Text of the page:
In a groundbreaking partnership, Boeing has teamed up with Los Angeles-based startup Equatic to embark on a first-of-its-kind venture aimed at carbon removal and green hydrogen production from the ocean.
The deal involves Boeing purchasing carbon and green hydrogen credits worth a minimum of $50 million. Equatic will eliminate a staggering 62.2 tons of carbon dioxide for the aerospace giant, while also providing around 100,000 tons of green hydrogen, a valuable byproduct of its innovative technology.
The agreement with Equatic surpasses the recent deal struck between competitor Climeworks and JP Morgan Chase, which entails removing 25,000 tons of carbon dioxide and does not include hydrogen fuel. Although the specific value of the deal remains undisclosed, Climeworks estimates its agreement to be valued at over $20 million. Furthermore, JP Morgan Chase is currently engaged in negotiations with startup Charm Industrial to explore carbon capture through the storage of bio-oil produced from agricultural waste.
The partnership between Boeing and Equatic is the result of plans related to Equatic’s development of large-scale CO2 removal plants. Lorenzo Corsini, the startup’s chief consultant, refrained from divulging the intricate details but emphasized the significance of this collaboration. Corsini remarked, “This catalyzes the development of technology and is a leap of faith on Boeing’s part. Boeing is serious about removing carbon dioxide from the atmosphere and knows it needs to invest upfront to do so.”
Equatic’s technology focuses on extracting CO2 from seawater using electrolysis and converting it into a shell-like material that poses no harm to marine environments. Unlike other competitors in the field, such as Climeworks, Charm, and CarbFix, which primarily absorb CO2 from the air, Equatic leverages the oceans as the largest reservoir of CO2 on Earth. This unique approach not only amplifies natural processes but is also considered the most cost-effective and energy-efficient method for gigaton-level CO2 removal and hydrogen production from non-polluting sources.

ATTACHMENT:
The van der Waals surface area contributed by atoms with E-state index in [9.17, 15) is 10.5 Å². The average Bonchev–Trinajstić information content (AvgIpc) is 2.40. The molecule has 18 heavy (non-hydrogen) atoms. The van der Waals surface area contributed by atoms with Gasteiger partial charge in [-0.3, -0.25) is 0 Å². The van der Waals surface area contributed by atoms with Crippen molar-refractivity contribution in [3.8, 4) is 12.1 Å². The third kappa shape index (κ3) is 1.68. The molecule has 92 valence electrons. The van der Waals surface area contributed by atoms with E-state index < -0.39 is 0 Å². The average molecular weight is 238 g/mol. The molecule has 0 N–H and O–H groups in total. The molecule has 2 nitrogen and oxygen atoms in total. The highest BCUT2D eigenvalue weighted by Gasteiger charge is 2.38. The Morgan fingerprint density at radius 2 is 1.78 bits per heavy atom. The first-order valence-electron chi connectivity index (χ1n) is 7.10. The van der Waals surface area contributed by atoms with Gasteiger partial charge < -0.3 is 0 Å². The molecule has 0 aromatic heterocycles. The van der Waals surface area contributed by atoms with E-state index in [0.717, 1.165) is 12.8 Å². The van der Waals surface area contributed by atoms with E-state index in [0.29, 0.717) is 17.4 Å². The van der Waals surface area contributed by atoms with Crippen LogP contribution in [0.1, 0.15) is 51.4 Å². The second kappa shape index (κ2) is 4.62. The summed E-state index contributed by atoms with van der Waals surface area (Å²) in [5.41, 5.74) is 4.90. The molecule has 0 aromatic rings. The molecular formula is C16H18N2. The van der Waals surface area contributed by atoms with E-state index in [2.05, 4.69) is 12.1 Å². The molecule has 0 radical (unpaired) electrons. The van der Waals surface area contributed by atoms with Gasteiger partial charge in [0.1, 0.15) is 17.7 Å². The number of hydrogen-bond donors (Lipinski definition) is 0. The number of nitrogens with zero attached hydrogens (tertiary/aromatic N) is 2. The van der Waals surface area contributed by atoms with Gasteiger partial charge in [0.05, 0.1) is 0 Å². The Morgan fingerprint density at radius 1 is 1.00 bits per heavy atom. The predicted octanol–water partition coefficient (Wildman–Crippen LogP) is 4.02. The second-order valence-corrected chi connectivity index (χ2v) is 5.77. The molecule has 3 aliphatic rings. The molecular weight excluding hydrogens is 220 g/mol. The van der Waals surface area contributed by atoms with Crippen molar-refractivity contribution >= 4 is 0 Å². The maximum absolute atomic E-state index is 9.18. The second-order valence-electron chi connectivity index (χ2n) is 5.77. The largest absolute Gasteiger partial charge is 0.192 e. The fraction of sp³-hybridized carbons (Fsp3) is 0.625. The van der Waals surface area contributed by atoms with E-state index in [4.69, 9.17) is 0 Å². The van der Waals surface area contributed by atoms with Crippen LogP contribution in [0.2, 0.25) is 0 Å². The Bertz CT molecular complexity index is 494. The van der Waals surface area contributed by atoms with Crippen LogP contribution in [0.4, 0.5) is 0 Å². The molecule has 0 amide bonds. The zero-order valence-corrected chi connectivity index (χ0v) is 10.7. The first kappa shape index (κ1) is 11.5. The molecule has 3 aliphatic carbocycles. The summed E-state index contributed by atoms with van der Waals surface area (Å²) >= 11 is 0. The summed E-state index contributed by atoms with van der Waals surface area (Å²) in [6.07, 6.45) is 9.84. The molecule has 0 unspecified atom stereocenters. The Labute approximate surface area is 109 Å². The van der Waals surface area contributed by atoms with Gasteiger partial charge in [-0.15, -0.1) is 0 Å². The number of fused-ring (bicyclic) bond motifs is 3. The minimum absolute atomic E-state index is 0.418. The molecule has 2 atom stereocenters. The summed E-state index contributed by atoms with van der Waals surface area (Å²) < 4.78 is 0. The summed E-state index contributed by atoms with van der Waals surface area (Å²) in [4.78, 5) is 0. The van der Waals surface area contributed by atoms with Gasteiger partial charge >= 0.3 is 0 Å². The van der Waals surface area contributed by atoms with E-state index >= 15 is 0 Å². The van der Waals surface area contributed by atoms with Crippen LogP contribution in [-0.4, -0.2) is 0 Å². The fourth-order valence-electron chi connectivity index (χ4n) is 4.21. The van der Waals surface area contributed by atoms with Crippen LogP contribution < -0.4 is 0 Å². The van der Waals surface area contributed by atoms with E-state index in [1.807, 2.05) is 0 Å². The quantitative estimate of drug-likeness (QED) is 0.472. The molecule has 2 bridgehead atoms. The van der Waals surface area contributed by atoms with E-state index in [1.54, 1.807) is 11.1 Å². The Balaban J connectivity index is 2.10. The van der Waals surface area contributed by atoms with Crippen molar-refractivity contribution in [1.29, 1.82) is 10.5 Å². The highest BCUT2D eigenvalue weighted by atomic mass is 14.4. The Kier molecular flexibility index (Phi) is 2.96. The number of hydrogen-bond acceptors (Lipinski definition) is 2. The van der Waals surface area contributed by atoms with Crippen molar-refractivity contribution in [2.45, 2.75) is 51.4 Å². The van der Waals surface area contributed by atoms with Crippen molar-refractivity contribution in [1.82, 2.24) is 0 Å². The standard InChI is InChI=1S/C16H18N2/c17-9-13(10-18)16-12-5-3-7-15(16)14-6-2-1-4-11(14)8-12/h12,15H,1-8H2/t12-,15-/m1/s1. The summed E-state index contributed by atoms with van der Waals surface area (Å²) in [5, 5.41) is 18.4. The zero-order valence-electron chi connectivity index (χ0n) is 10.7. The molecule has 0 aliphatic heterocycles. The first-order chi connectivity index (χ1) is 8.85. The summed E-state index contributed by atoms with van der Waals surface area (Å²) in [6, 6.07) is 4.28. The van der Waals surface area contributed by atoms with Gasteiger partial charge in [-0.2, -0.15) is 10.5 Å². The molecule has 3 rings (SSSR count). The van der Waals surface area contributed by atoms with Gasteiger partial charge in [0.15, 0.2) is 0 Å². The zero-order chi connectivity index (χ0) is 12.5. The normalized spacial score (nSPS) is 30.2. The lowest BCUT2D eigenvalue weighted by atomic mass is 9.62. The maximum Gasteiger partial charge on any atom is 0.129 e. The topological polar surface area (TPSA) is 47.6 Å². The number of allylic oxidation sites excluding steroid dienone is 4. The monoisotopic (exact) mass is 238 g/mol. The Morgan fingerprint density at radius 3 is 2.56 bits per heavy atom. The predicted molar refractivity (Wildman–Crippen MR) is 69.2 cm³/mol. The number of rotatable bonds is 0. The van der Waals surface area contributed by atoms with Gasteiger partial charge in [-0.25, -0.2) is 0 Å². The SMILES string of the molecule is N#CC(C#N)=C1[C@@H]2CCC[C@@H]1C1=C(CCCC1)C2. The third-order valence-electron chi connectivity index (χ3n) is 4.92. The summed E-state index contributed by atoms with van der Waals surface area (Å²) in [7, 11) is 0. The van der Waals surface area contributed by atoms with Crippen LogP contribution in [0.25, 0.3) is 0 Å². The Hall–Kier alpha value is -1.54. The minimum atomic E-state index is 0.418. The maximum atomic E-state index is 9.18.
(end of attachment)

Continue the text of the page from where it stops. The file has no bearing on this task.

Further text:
Equatic recently emerged as a spin-off from UCLA’s Institute for Carbon Management and is part of a consortium of companies striving to combat climate change by extracting CO2 from the atmosphere. The startup commenced pilot projects in Los Angeles and Singapore in April, showcasing the effectiveness of its technology. A larger “sub-commercial” plant is slated to open in Singapore next year, integrated into an existing desalination plant, with a projected capacity to remove 3,500 metric tons of CO2 annually.
Equatic aims to establish its first commercial plant within the next three years, capable of removing 100,200 metric tons of CO2 and generating 500,360 tons of hydrogen per year. This plant’s capacity is nearly triple that of Climeworks’ Mammoth plant currently under construction in Iceland. To fund research and construction costs for the commercial plant, Equatic is in the process of raising $100 million. Prominent backers, including the Chan Zuckerberg Initiative, the Anthony and Jeanne Pritzker Family Foundation, and the National Science Foundation, have already contributed $30 million.
Boeing’s purchase agreement with Equatic marks the fifth-largest CO2 elimination deal to date. Stripe, a financial services company, previously procured CO2 offset credits from Equatic’s pilot plants. Boeing will receive credits from Equatic’s forthcoming Singapore plant, scheduled to commence operations in early 2025, as well as from the startup’s undisclosed location for its initial commercial plant.
Corsini affirms that Boeing is just one of Equatic’s partners, indicating that more announcements can be expected as the company continues to design and construct its carbon removal plants. This collaborative effort between Boeing and Equatic demonstrates a steadfast commitment to combating climate change and marks a significant milestone in the pursuit of sustainable aviation and environmental stewardship.